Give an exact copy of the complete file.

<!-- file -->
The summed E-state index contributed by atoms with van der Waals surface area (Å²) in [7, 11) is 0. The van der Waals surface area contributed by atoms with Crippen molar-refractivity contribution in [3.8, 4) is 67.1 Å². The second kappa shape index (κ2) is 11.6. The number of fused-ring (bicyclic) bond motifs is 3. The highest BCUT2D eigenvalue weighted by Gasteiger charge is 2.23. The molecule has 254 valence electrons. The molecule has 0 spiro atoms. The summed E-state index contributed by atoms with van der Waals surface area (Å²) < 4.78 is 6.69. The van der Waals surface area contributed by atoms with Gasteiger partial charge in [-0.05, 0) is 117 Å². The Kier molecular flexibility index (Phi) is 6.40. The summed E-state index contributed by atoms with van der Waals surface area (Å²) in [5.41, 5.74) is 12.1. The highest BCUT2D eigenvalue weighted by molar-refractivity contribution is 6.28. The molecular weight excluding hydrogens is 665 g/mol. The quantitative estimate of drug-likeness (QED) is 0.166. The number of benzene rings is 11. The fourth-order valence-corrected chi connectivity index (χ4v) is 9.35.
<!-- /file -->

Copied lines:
The summed E-state index contributed by atoms with van der Waals surface area (Å²) in [7, 11) is 0. The van der Waals surface area contributed by atoms with Crippen molar-refractivity contribution in [3.8, 4) is 67.1 Å². The second kappa shape index (κ2) is 11.6. The number of fused-ring (bicyclic) bond motifs is 3. The highest BCUT2D eigenvalue weighted by Gasteiger charge is 2.23. The molecule has 254 valence electrons. The molecule has 0 spiro atoms. The summed E-state index contributed by atoms with van der Waals surface area (Å²) < 4.78 is 6.69. The van der Waals surface area contributed by atoms with Gasteiger partial charge in [-0.05, 0) is 117 Å². The Kier molecular flexibility index (Phi) is 6.40. The summed E-state index contributed by atoms with van der Waals surface area (Å²) in [5.41, 5.74) is 12.1. The highest BCUT2D eigenvalue weighted by molar-refractivity contribution is 6.28. The molecular weight excluding hydrogens is 665 g/mol. The quantitative estimate of drug-likeness (QED) is 0.166. The number of benzene rings is 11. The fourth-order valence-corrected chi connectivity index (χ4v) is 9.35.